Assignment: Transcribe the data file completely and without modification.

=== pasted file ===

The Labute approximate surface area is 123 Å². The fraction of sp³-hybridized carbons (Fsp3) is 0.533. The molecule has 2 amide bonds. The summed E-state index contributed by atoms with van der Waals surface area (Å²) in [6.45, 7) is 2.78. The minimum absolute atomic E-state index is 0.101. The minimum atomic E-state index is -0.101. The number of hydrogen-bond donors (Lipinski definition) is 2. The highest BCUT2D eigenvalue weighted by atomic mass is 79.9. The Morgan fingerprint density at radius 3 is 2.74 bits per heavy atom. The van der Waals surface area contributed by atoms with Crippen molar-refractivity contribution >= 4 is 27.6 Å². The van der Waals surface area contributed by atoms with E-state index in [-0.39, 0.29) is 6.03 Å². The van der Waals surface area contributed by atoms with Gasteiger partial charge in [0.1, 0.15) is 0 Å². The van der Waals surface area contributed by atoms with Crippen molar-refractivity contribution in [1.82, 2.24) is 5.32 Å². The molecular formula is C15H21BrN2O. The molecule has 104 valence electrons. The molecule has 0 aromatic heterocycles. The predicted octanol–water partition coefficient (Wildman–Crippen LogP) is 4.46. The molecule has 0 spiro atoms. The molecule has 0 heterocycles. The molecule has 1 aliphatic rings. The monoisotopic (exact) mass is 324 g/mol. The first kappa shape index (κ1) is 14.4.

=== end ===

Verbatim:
The Labute approximate surface area is 123 Å². The fraction of sp³-hybridized carbons (Fsp3) is 0.533. The molecule has 2 amide bonds. The summed E-state index contributed by atoms with van der Waals surface area (Å²) in [6.45, 7) is 2.78. The minimum absolute atomic E-state index is 0.101. The minimum atomic E-state index is -0.101. The number of hydrogen-bond donors (Lipinski definition) is 2. The highest BCUT2D eigenvalue weighted by atomic mass is 79.9. The Morgan fingerprint density at radius 3 is 2.74 bits per heavy atom. The van der Waals surface area contributed by atoms with Crippen molar-refractivity contribution >= 4 is 27.6 Å². The van der Waals surface area contributed by atoms with E-state index in [-0.39, 0.29) is 6.03 Å². The van der Waals surface area contributed by atoms with Gasteiger partial charge in [0.1, 0.15) is 0 Å². The van der Waals surface area contributed by atoms with Crippen molar-refractivity contribution in [1.82, 2.24) is 5.32 Å². The molecular formula is C15H21BrN2O. The molecule has 104 valence electrons. The molecule has 0 aromatic heterocycles. The predicted octanol–water partition coefficient (Wildman–Crippen LogP) is 4.46. The molecule has 0 spiro atoms. The molecule has 0 heterocycles. The molecule has 1 aliphatic rings. The monoisotopic (exact) mass is 324 g/mol. The first kappa shape index (κ1) is 14.4.